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Film featurette

Senior spend her free time directing and producing short films
Standing+in+the+center+of+Times+Square%2C+senior+Ella+Knowinski+and+sister+Ava+Konwinski+shoot+video+for+her+short+film+%E2%80%9CThe+Village+Book.%E2%80%9D+After+battling+the+loud+noise+and+herds+of+people%2C+the+sisters+finally+got+the+right+shot+after+spending+hours+filming.+%E2%80%9CFilming+is+extremely+hard+in+a+place+like+New+York+City%2C%E2%80%9D+Ella+Konwinski+said.++%E2%80%9CBut+I+knew+I+wanted+to+film+there+for+the+aesthetic.%E2%80%9D
Ella Konwinski
Standing in the center of Times Square, senior Ella Knowinski and sister Ava Konwinski shoot video for her short film “The Village Book.” After battling the loud noise and herds of people, the sisters finally got the right shot after spending hours filming. “Filming is extremely hard in a place like New York City,” Ella Konwinski said. “But I knew I wanted to film there for the aesthetic.”

The Hollywood film industry has long received scrutiny for its lack of diversity. Historically women have been snubbed in major male dominated directing and producing categories at film award ceremonies, such as the Golden Globes and Oscars. However, senior Ella Konwinski is determined to reshape this narrative by blazing a trail into the future of filmography and directing. 

Since her directorial debut as the student director of the theater department’s production of “Clue,” Konwinski has grown tremendously.

“My experience as the student director for “Clue” really opened my horizons to directing,” Konwinski said. “Since then I have wanted to create a piece of my own. Of course, it’s very difficult to be successful in this field, especially as a woman, but my goal is to one day receive an OSCAR for what I have achieved.”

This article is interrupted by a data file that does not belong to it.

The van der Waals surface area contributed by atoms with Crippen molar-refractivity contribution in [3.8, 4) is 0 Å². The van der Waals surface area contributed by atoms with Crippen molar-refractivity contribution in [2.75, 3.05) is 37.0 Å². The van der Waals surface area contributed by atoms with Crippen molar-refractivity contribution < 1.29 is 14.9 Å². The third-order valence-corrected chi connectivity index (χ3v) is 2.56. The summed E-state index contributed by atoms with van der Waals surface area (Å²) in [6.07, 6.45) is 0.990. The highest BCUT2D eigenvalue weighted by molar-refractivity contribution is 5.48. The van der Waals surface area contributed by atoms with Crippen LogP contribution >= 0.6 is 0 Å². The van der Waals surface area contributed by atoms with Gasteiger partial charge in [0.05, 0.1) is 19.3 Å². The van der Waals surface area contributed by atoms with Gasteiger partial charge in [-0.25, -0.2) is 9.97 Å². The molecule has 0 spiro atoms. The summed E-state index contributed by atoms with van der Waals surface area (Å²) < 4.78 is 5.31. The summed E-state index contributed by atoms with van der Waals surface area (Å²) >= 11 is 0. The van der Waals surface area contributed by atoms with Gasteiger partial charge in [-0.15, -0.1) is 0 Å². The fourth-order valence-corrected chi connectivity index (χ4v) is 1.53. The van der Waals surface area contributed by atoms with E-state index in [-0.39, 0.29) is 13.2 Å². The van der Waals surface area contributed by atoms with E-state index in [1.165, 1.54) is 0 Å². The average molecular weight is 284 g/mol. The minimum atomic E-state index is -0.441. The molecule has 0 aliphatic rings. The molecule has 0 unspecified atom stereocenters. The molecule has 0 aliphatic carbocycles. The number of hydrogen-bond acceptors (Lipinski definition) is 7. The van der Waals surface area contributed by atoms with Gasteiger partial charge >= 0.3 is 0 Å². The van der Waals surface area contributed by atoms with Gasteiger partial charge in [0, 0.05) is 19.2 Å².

Having mastered the intricacies of direction and production, Konwinski embarked on her journey to create her first self-directed, self-produced film titled “The Village Book.”

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“I began developing my screenplay for The Village Book in April 2023,” Konwinski said. “Then my sister and I traveled to New York City in mid June to start filming. We filmed for a total of eight hours over a two-day schedule, along with about three more hours of extra shooting we had to finish up in Omaha. Then, since I wanted to use Premier Pro to edit, I had to wait for school to start to use the program on journalism computers.”

Konwinski’s sister, Ava, played a crucial role in her film journey, not just as a sibling but also as the star of “The Village Book.”

“I love working with Ella not just because she’s my sister, but because I love being able to bring all of her ideas to life,” sister Ava Konwinski said. “However it is definitely a lot more work than it seems. We spend hours outside just trying to get the right shot, and it’s especially hard in a city that is so loud and busy.”

After spending hours editing clips, videos and compilations together, Ella Konwinski completed her short film and shared it on her YouTube Channel, “Ella K Media.” Eager to garner recognition for her work and kickstart her future career, she submitted her short film for the University of Nebraska Lincoln emerging arts application.

During the annual Thespian Festival, Ella Konwinski participated in breakout sessions focused on filmography and directing, collaborating with fellow students in the theater program. These sessions not only provided a platform for creative expression, but also offered valuable insights and critiques from accomplished filmmakers.

“At the state thespian festival I was able to collaborate with Ella on what we love, film,” senior Zianya Salgado said. “I spent most of my time running around with the crew to catch shots for the short film “First Glance”. We also took that time to write the script/plan and develop our ideas. It took us a total of 8 hours creating the short film.”

Devoting their skills and passion to the collective production, the team achieved remarkable recognition, ultimately leading to the screening of their film in theaters across Omaha.

“It’s so surreal that a film I was able to co-direct was already showing at a public theater, ” Konwinski said. “Once, when my family and I were at the movies, during the credits, my dad leaned over to me and said “One day your name is gonna be up there. [in the credits]” that just brought me so much excitement for what my future holds.”

As Ella Konwinski persistently pursues her filmmaking career, she consistently hones her craft, acquiring new skills and knowledge with the ultimate aspiration of standing on stage one day, delivering an acceptance speech for Best Director.

This story was originally published on The Catalyst on February 6, 2024.